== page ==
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Word of the Week: ‘ultimatum’

 
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We take a closer look at the words and phrases that are trending online and in the media. This week: ‘ultimatum’.


It’s been a while since we’ve waded into the complex, fast-paced world of Brexit, so we’re diving straight back in this week – taking a closer look at the term ‘ultimatum’.  

As the Article 50 deadline fast approaches and politicians clash with one another, British prime minister Boris Johnson has threatened Conservative MPs with an ultimatum of ‘Back me or you’re fired’ – presumably while pointing an Alan Sugar-esque finger across the commons.

What is an ‘ultimatum’?

‘Ultimatum’, a noun, is defined as: “a threat in which a person or group of people are warned that if they do not do a particular thing, something unpleasant will happen to them.

“It is usually the last and most extreme in a series of actions to bring about a particular result.”

Or in simpler terms, “a final proposition, condition or demand”.

The word derives from the Latin ‘ultimatus’, meaning ‘final’, and developed into meaning a “final demand” by the 1730s.

However, in the 1800s the term took a more juvenile direction, being used as slang for ‘the buttocks’ – simply because the word refers to ‘the end’. Makes sense, sort of, right?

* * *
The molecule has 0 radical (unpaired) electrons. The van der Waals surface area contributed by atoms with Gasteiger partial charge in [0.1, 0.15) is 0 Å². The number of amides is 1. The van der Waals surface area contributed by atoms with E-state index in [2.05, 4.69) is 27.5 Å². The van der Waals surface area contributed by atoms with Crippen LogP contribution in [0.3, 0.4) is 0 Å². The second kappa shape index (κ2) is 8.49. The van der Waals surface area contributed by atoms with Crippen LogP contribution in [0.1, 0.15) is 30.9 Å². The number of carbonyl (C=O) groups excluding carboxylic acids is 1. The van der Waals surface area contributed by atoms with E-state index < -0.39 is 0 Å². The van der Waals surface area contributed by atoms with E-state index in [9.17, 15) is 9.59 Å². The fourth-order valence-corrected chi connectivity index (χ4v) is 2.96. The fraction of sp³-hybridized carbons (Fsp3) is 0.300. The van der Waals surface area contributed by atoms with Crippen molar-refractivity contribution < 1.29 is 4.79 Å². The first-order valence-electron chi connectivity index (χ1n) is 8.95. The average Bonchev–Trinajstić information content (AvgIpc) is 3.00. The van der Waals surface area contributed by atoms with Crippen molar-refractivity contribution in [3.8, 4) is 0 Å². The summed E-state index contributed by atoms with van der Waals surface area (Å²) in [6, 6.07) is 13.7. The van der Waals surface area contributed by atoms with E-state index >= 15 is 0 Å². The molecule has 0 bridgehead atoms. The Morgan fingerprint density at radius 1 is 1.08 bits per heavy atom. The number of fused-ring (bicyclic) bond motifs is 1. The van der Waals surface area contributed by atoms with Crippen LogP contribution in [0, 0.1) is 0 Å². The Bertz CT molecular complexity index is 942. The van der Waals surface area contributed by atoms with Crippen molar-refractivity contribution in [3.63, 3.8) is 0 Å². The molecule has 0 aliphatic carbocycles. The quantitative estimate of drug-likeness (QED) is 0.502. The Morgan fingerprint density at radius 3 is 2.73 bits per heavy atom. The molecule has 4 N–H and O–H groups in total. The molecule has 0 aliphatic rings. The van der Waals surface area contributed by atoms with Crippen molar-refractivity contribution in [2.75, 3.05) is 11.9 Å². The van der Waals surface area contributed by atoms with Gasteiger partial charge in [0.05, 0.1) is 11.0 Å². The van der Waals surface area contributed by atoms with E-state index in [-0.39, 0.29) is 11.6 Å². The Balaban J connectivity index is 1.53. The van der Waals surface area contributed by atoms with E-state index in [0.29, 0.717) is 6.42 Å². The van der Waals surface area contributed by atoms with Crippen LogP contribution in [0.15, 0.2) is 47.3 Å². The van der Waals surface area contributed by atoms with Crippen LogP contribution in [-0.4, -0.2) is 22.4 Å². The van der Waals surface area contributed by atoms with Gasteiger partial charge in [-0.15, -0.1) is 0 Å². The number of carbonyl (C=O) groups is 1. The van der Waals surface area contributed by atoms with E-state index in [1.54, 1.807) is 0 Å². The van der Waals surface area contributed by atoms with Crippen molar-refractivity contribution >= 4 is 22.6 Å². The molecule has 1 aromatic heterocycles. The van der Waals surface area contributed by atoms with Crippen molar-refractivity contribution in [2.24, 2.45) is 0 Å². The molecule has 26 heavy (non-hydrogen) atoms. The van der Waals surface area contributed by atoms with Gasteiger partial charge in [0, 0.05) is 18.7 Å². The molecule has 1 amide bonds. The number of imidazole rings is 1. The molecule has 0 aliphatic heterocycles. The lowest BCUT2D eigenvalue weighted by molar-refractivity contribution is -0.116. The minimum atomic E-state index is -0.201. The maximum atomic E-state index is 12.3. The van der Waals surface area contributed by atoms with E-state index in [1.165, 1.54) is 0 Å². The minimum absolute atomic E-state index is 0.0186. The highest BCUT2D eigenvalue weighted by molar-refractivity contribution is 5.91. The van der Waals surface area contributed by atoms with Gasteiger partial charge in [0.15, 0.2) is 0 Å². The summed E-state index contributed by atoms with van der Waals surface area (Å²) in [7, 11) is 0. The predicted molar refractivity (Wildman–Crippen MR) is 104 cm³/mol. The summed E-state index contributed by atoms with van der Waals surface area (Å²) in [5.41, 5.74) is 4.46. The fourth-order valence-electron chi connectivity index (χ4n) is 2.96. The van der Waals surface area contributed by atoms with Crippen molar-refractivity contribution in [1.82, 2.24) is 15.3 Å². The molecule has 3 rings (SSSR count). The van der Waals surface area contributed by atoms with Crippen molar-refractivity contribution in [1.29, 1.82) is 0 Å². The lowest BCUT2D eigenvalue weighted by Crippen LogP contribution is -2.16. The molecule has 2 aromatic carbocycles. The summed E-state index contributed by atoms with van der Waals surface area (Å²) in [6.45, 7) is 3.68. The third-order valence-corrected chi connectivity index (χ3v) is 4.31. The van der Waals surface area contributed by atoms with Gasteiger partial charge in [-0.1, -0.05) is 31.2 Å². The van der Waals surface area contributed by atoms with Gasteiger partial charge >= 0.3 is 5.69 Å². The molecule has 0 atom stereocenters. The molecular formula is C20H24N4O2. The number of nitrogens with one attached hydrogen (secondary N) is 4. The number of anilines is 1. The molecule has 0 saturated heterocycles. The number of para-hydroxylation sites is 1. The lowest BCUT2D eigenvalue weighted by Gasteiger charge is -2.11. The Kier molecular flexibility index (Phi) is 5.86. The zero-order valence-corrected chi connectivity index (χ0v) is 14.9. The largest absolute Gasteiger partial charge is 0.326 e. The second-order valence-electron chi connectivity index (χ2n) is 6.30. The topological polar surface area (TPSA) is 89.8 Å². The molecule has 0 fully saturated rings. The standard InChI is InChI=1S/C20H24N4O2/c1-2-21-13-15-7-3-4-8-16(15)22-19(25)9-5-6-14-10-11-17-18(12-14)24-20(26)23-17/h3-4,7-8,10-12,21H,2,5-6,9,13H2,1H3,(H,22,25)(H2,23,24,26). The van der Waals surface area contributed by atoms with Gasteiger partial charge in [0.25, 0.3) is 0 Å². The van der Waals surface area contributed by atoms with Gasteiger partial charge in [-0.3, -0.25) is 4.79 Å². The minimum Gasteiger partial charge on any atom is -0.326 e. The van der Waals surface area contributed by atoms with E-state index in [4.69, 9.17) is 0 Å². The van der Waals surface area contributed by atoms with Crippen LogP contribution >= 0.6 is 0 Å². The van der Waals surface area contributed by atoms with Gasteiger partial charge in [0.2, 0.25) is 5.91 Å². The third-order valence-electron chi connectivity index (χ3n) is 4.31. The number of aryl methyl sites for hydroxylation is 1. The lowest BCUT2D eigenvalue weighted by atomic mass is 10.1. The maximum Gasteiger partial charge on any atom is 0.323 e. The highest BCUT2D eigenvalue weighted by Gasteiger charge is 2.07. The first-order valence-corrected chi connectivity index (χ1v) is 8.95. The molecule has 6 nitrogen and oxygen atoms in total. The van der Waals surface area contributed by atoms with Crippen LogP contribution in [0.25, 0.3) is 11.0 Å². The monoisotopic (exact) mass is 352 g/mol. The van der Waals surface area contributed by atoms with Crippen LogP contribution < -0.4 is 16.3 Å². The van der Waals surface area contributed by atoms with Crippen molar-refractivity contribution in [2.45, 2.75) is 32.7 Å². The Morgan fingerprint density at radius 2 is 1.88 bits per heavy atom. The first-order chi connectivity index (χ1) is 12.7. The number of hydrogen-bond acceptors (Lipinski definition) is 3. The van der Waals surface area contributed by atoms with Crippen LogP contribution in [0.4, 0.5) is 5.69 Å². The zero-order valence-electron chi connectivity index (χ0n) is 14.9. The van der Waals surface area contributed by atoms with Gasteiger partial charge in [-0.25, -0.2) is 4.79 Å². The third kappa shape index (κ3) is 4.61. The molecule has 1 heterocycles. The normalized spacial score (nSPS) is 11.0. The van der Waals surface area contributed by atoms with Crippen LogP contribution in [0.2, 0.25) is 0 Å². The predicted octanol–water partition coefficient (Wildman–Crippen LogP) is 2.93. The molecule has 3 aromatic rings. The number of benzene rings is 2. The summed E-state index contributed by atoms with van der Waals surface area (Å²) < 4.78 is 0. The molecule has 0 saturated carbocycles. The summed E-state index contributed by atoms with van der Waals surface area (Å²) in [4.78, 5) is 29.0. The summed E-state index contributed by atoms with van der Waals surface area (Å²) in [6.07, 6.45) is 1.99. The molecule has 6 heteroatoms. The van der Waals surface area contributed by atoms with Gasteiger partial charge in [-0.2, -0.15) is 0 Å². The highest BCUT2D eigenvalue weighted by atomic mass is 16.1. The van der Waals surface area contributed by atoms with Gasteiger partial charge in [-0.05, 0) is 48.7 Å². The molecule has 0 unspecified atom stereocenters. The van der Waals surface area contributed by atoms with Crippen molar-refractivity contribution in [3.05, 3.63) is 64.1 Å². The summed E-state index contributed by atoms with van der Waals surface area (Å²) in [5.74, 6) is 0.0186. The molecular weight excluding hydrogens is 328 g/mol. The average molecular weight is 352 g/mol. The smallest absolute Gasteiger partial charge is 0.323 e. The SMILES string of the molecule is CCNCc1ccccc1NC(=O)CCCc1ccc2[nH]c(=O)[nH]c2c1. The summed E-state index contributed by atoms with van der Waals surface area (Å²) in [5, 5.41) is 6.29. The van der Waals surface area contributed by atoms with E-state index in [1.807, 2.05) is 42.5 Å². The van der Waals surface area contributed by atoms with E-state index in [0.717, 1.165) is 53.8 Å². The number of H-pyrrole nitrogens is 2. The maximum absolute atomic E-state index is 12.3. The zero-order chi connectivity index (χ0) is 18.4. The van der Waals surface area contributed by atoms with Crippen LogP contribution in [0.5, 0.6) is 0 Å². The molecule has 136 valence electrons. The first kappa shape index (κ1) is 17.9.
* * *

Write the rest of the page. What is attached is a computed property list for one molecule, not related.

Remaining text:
This only contrasts with the Urban Dictionary’s lacklustre, and uncharacteristically straightforward, definition of: “choosing between two things”.

One online dictionary points out that: “an ultimatum is usually issued by a stronger power to a weaker one, since it wouldn’t carry much weight if the one giving the ultimatum couldn’t back up its threat.”

Ultimatums in history

Boris’ ultimatum comes as we mark 80 years since Britain declared war on Nazi Germany, after the British government delivered an ‘ultimatum’ to Adolf Hitler. Their instructions to withdraw troops from Poland were ignored, and World War Two broke out not long after.

Perhaps unsurprisingly, Twitter is awash with references to the ultimatum that led to the events that would tear Europe apart.

Wherever you sit on the issues currently engulfing British politics, it’s probably fair to say the whole thing is proving a right old pain in the ‘ultimatum’.


 
Roisin McCormack